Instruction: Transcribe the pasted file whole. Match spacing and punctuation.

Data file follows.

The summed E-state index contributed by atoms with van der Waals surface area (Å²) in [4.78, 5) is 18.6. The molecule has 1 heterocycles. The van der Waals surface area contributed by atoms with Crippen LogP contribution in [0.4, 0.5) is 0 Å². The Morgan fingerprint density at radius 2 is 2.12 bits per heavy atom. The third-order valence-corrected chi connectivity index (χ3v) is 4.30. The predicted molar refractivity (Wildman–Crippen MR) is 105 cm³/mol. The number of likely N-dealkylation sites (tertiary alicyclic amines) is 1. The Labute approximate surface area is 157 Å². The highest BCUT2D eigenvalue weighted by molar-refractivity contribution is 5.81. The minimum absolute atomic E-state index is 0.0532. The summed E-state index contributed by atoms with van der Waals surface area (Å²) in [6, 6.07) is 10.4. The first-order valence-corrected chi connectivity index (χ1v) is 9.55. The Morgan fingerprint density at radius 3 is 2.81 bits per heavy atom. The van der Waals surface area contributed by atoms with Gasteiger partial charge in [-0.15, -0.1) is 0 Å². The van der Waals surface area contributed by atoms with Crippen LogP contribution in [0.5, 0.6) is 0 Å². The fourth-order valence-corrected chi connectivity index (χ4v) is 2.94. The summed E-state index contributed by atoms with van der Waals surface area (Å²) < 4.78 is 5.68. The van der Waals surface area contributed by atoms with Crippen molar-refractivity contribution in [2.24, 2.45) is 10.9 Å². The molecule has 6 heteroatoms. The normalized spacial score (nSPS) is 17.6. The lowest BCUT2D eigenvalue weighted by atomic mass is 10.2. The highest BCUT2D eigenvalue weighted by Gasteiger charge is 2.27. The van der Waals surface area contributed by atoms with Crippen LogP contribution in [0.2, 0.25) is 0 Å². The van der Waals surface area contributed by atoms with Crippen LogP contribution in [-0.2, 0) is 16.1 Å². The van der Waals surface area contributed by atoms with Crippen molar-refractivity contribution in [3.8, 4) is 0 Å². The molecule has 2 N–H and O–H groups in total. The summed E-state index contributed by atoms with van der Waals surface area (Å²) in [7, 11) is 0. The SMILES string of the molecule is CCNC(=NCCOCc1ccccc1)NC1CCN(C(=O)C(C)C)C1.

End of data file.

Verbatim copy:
The summed E-state index contributed by atoms with van der Waals surface area (Å²) in [4.78, 5) is 18.6. The molecule has 1 heterocycles. The van der Waals surface area contributed by atoms with Crippen LogP contribution in [0.4, 0.5) is 0 Å². The Morgan fingerprint density at radius 2 is 2.12 bits per heavy atom. The third-order valence-corrected chi connectivity index (χ3v) is 4.30. The predicted molar refractivity (Wildman–Crippen MR) is 105 cm³/mol. The number of likely N-dealkylation sites (tertiary alicyclic amines) is 1. The Labute approximate surface area is 157 Å². The highest BCUT2D eigenvalue weighted by molar-refractivity contribution is 5.81. The minimum absolute atomic E-state index is 0.0532. The summed E-state index contributed by atoms with van der Waals surface area (Å²) in [6, 6.07) is 10.4. The first-order valence-corrected chi connectivity index (χ1v) is 9.55. The Morgan fingerprint density at radius 3 is 2.81 bits per heavy atom. The van der Waals surface area contributed by atoms with Gasteiger partial charge in [-0.15, -0.1) is 0 Å². The van der Waals surface area contributed by atoms with Crippen LogP contribution in [0.5, 0.6) is 0 Å². The fourth-order valence-corrected chi connectivity index (χ4v) is 2.94. The summed E-state index contributed by atoms with van der Waals surface area (Å²) < 4.78 is 5.68. The van der Waals surface area contributed by atoms with Crippen molar-refractivity contribution in [2.24, 2.45) is 10.9 Å². The molecule has 6 heteroatoms. The normalized spacial score (nSPS) is 17.6. The lowest BCUT2D eigenvalue weighted by atomic mass is 10.2. The highest BCUT2D eigenvalue weighted by Gasteiger charge is 2.27. The van der Waals surface area contributed by atoms with Crippen LogP contribution in [0.2, 0.25) is 0 Å². The van der Waals surface area contributed by atoms with Crippen LogP contribution in [-0.2, 0) is 16.1 Å². The van der Waals surface area contributed by atoms with Crippen molar-refractivity contribution in [3.8, 4) is 0 Å². The molecule has 2 N–H and O–H groups in total. The summed E-state index contributed by atoms with van der Waals surface area (Å²) in [7, 11) is 0. The SMILES string of the molecule is CCNC(=NCCOCc1ccccc1)NC1CCN(C(=O)C(C)C)C1.